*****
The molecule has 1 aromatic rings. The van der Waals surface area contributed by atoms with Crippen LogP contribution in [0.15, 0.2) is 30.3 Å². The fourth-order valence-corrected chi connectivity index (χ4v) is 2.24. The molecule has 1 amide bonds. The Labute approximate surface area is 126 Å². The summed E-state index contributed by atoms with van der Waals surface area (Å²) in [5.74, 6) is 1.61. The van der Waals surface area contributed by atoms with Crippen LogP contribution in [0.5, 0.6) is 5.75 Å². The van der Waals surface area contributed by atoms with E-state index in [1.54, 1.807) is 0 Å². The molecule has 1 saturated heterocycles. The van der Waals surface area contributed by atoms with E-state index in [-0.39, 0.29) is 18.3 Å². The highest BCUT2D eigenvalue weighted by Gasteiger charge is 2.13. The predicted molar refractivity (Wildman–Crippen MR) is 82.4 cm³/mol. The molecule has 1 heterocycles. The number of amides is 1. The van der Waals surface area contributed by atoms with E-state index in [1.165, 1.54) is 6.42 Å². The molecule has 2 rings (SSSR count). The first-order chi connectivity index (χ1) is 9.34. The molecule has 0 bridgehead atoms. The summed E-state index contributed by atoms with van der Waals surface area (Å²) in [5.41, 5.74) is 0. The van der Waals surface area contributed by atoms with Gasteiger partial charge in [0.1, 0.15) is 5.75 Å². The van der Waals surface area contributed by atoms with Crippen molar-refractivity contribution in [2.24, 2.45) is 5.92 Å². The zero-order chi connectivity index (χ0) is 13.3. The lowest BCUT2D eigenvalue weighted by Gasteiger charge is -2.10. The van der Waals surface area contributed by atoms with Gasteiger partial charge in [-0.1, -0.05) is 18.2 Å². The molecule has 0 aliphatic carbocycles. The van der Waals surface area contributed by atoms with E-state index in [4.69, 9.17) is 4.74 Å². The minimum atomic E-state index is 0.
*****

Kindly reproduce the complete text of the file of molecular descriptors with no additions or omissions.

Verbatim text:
The molecule has 1 aromatic rings. The van der Waals surface area contributed by atoms with Crippen LogP contribution in [0.15, 0.2) is 30.3 Å². The fourth-order valence-corrected chi connectivity index (χ4v) is 2.24. The molecule has 1 amide bonds. The Labute approximate surface area is 126 Å². The summed E-state index contributed by atoms with van der Waals surface area (Å²) in [5.74, 6) is 1.61. The van der Waals surface area contributed by atoms with Crippen LogP contribution in [0.5, 0.6) is 5.75 Å². The van der Waals surface area contributed by atoms with E-state index in [1.54, 1.807) is 0 Å². The molecule has 1 saturated heterocycles. The van der Waals surface area contributed by atoms with E-state index in [-0.39, 0.29) is 18.3 Å². The highest BCUT2D eigenvalue weighted by Gasteiger charge is 2.13. The predicted molar refractivity (Wildman–Crippen MR) is 82.4 cm³/mol. The molecule has 1 heterocycles. The number of amides is 1. The van der Waals surface area contributed by atoms with E-state index in [1.165, 1.54) is 6.42 Å². The molecule has 2 rings (SSSR count). The first-order chi connectivity index (χ1) is 9.34. The molecule has 0 bridgehead atoms. The summed E-state index contributed by atoms with van der Waals surface area (Å²) in [5.41, 5.74) is 0. The van der Waals surface area contributed by atoms with Gasteiger partial charge in [0.1, 0.15) is 5.75 Å². The van der Waals surface area contributed by atoms with Crippen molar-refractivity contribution in [2.24, 2.45) is 5.92 Å². The zero-order chi connectivity index (χ0) is 13.3. The lowest BCUT2D eigenvalue weighted by Gasteiger charge is -2.10. The van der Waals surface area contributed by atoms with Gasteiger partial charge in [-0.1, -0.05) is 18.2 Å². The molecule has 0 aliphatic carbocycles. The van der Waals surface area contributed by atoms with E-state index in [4.69, 9.17) is 4.74 Å². The minimum atomic E-state index is 0.